3 Ways to Work in the Fashion Industry
Those fresh out of apparel merchandising schools seek jobs inside the fashion industry where positions range from retail clerk to management positions. They earn anywhere from $10.73 per hour to $34.24 hourly, according to the Bureau of Labor Statistics. Merchandising majors find work in department stores, boutique clothing stores and retail warehouses where workers design, make and produce apparel. Jobs found within this sector include, but are not limited to, fashion merchandisers and retail managers.
Fashion buyers, or purchasing agents, select the appropriate apparel for whichever avenue the merchandise will sell from. They work closely with the company's management team to determine what needs to go on the sales floor. Very experienced fashion buyers land employment with well-known fashion designers and they often travel to attend shows in order to select which clothing will get sold at high-end department stores such as Macy's, Bloomingdale's and Saks Fifth Avenue.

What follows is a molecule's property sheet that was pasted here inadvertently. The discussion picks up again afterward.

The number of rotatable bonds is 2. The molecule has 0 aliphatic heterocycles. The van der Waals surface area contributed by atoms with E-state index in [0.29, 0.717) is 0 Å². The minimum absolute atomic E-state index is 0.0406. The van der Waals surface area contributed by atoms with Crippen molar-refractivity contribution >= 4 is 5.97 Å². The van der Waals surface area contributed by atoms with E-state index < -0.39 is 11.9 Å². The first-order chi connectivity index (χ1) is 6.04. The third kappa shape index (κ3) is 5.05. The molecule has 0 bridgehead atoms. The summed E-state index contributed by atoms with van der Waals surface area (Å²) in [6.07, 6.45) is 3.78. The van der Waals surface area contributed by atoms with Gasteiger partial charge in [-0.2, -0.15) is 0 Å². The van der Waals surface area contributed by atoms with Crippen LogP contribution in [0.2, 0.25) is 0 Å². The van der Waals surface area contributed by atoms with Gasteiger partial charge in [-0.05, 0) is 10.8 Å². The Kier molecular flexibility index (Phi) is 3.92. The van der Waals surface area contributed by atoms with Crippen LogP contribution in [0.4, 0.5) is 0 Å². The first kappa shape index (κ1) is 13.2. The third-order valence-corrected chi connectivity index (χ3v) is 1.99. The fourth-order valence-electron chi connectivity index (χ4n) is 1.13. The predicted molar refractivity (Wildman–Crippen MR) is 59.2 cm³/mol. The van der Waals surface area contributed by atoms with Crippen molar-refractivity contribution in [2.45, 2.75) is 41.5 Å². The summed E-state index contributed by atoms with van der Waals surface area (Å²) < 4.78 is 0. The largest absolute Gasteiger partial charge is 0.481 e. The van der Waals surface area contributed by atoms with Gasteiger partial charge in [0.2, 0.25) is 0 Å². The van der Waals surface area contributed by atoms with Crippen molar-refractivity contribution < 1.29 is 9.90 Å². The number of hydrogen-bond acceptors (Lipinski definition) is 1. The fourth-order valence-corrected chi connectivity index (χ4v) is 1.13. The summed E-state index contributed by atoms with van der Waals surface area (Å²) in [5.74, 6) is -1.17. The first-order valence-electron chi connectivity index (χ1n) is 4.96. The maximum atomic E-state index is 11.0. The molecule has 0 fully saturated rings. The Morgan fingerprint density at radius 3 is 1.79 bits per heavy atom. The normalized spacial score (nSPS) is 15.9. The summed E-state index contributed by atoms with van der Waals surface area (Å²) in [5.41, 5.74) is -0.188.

Fashion merchandisers predict fashion trends for the spring, summer, fall and winter seasons. Once they determine which item will garner the most sales, they then figure out how to produce the apparel. Production procedures include calculating how much the piece will cost from start (making the piece) to finish (sales floor price). Many fashion merchandisers find employment at department stores and accessory shops.
Retail managers find employment in department stores and other clothing venues. They have the responsibility of hiring new employees and letting them go if the person does not work out. These managers train workers to handle the sales floor and stock rooms. Retail managers often work alone in smaller stores, according to the Federal Bureau of Labor Statistics. Those who work in department stores oversee item pricing and tell upper management any concerns that crop up in the area that they oversee.